This is really difficult. Was it pride? Was it status among his fellow senators so that when he eventually went home would he be able to say that he had stood up to Germanicus? Did he think he was acting on behalf of Tiberius? After Germanicus died, Piso returned to Syria and attempted to reclaim his province. The friends of Germanicus resisted him. Piso brought civil war to the province. How did he imagine that this would end well?

Sometime people get so angry that the world is not how they think it should be that they do astonishingly stupid things. Is that the case with Piso, the Republican aristocrat living under an imperial system?

Poison and Magic

This was a world without medical science. People died suddenly. When young strong individuals died and when those individuals had powerful enemies, people suspected foul play. They believed in magic. They knew a little about poisoning. In the absence of scientific knowledge, an act of magic or poisoning could not be proved, but it also could not be disproved. When people were very powerful, they feared those threats that they could not see, including magic and poison. It is not coincidental that these were seen as the weapons of women and the socially weak.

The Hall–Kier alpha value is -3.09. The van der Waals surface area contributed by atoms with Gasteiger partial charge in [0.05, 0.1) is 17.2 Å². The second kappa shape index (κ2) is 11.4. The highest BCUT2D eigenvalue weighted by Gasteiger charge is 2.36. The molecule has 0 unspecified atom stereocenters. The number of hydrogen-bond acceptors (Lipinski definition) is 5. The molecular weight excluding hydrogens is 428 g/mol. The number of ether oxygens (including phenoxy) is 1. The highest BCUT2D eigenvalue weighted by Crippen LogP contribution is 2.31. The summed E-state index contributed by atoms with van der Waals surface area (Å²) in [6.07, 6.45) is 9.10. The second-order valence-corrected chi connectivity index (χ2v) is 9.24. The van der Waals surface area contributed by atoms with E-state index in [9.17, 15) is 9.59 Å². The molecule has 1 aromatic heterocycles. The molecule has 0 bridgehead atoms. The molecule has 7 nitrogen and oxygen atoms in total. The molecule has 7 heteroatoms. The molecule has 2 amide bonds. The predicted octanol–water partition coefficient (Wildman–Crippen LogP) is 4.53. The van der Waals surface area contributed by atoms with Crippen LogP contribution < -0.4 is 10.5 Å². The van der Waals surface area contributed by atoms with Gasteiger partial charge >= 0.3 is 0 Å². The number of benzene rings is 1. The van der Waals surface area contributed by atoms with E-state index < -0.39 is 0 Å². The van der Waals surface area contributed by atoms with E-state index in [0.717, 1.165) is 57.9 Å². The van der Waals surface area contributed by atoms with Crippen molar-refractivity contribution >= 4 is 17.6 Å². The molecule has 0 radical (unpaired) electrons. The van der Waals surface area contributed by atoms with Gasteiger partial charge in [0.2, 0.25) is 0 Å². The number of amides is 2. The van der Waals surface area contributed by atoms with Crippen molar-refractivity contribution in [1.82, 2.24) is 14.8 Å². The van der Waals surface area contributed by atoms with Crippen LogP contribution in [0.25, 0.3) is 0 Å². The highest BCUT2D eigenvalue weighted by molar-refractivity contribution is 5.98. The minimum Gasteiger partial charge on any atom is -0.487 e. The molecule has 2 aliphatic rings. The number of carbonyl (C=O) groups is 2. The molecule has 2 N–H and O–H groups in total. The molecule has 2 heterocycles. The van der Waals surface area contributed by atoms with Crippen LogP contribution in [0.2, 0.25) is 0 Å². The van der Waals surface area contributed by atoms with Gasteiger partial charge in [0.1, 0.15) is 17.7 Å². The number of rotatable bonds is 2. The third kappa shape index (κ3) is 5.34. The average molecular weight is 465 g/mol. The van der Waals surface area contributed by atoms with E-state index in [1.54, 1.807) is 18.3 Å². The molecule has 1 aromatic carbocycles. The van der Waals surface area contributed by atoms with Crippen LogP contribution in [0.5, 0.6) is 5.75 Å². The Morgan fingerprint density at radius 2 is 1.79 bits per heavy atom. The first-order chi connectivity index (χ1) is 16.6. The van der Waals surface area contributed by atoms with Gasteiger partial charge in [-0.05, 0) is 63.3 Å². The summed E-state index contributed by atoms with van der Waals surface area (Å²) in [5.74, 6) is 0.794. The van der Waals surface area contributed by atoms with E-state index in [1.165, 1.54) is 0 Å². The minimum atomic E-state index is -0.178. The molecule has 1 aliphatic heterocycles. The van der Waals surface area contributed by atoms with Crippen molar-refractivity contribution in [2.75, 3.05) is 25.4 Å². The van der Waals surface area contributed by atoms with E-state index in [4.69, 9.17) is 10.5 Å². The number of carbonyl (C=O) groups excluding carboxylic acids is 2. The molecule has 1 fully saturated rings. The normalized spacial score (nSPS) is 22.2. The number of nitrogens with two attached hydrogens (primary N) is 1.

As we can see when we look at the trial of Piso, the Roman senators who judged the case against him, hostile though they were, could not find evidence for Piso’s direct involvement in the death of Germanicus.


Curse Tablet of the sort presumably found in Germanicus’ room. (From livius.org)

See this CSAD site for curse tablets from Roman Britain